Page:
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Spirit Keepers Series
2017

Waiki Circle in Peru

Tat Apab'yan Tew in AZ

Tat Apab'yan Tew in UT

We are pleased to bring you our Spirit Keepers Series on a donation basis — unless otherwise noted — to support future sponsored events, with no one turned away for lack of funds. However, you must register in advance due to space limitations. For more information, see the Registration section. To donate online, go to the Donate page.

In these times there are a number of Spirit Keepers who are emissaries of ancient and living indigenous traditions, acting as a bridge, straddling both worlds, uniting cultures. In the Quechua language of the Andes, a person who undertakes this sacred role is called a chakaruna. They help us remember what we already know.

Chakaruna's Offering is an introductory talk on the sacred message of the Spirit Keeper's wisdom ways. These Friday evening presentations are held 7:00-8:30 PM at North Mountain Visitors Center, 12950 N. 7th St. in Phoenix, AZ; telephone: (602) 335-1962 unless otherwise noted in the entry below.

The Spirit Keeper's Circle is a follow-on Saturday gathering led by the Spirit Keeper with more in-depth opportunities to experience the rituals, cosmology and practices that inform the spiritual consciousness of their native people. Circles are held 10:30 AM-3 PM at North Mountain Visitors Center, 12950 N. 7th St. in Phoenix, AZ; telephone: (602) 335-1962 unless otherwise noted in the entry below. Light snacks provided.

Tat Apab'yan with Water CeremonyTat Apab'yan Tew
K'iche' Maya Day Keeper and spiritual guide

Returning by popular demand to North Mountain Visitor Center, Phoenix, AZ.

Friday, April 28, 2017
from 7-8:30 PM
The Chakaruna’s Offering Talk:
The Maya World

Tat Apab'yan Tew will offer an introduction on Maya worldview and speak eloquently about natural laws and other guiding beliefs. Included will be insights into the meaning and usage of the Maya Cholq'ij Calendar in traditional present-day communities in Guatemala. Tat Apab'yan invites questions for discussion.*

Saturday, April 29, 2017
from 10:30 AM to 3 PM
The Spirit Keepers Circle:
The Water Ceremony

Everything has a purpose. It's what the K'iche' Maya Grandmothers and Grandfathers from the highlands of Guatemala say. "Everything is sacred," they add. The Water Ceremony consists of an inner search, led by the voice of the spiritual guide, through the observation of water. 'Enchanted or magic water' serves as a conduit and mirror to oneself and to the Sky and the Earth, the Universe. Nearly extinct, the ceremony is presented to anyone interested in self-knowledge and spiritual quest. — Apab'yan Tew, Ajq'ij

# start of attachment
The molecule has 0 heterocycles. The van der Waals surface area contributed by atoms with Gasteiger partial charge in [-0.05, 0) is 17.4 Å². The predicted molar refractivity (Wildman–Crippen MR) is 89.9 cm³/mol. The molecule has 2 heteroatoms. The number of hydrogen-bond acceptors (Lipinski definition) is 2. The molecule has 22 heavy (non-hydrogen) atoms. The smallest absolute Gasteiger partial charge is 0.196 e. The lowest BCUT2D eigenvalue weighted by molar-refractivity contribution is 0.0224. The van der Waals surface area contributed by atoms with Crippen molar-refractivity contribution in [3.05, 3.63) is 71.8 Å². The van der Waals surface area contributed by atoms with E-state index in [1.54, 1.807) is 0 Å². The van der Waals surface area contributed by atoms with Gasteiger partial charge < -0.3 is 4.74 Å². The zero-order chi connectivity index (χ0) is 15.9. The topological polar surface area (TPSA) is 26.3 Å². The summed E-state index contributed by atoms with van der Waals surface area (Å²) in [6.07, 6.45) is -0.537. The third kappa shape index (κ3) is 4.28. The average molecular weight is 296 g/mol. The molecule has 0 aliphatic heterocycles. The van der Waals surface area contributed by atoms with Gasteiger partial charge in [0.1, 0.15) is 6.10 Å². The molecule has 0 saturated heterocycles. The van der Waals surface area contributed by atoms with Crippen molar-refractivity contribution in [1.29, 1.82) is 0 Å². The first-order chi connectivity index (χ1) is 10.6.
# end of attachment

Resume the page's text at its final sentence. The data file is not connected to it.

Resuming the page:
Note: Registration with Kenosis Spirit Keepers must be received in advance no later than April 21.

Note: Participants may bring items to include on an altar for blessing. As examples: These may be photos of loved ones, medicine bundles, power objects or other sacred items.

Tat Apab'yan photo Apab'yan Tew is an Ajq'ij (Day Keeper), spiritual guide, dancer, musician and midwife of the sacred K'iche' Maya tradition from the village of Nawalja' in Sololá of the Guatemalan highlands. His ceremonial work most often takes place in caves, engaging the resident energies of the natural site and timing of the Cholq'ij calendar in conjunction with needs of communities or individuals. During these times he becomes a living mirror and spiritual conduit. He also holds an associate professorship at Universidad Maya Kaqchikel teaching Maya textile art and philosophy. Sought after as a speaker and consultant, we are fortunate to have Tat Apab'yan as translator of Maya traditions in a way we may experience them deeply.

     * Tat is an honorific title meaning Father used in the K'iche' language for a Maya spiritual teacher.

 

Tat Apab'yan Tew
K'iche' Maya Day Keeper and spiritual guide

A special two-day ceremonial gathering in Zion Canyon, Springdale, Utah, honoring K'iche' Maya traditions and the work of Tat Apab’yan Tew. Co-sponsored by Zion Canyon Spirit and Kenosis Spirit Keepers.

Tat Apab'yan with Fire CeremonySaturday, May 6
from 9 AM to 6 PM
Maya Worldview and the Fire Ceremony

Everything is alive. Everything has a form of communication. Everything has meaning and belongs to a natural system.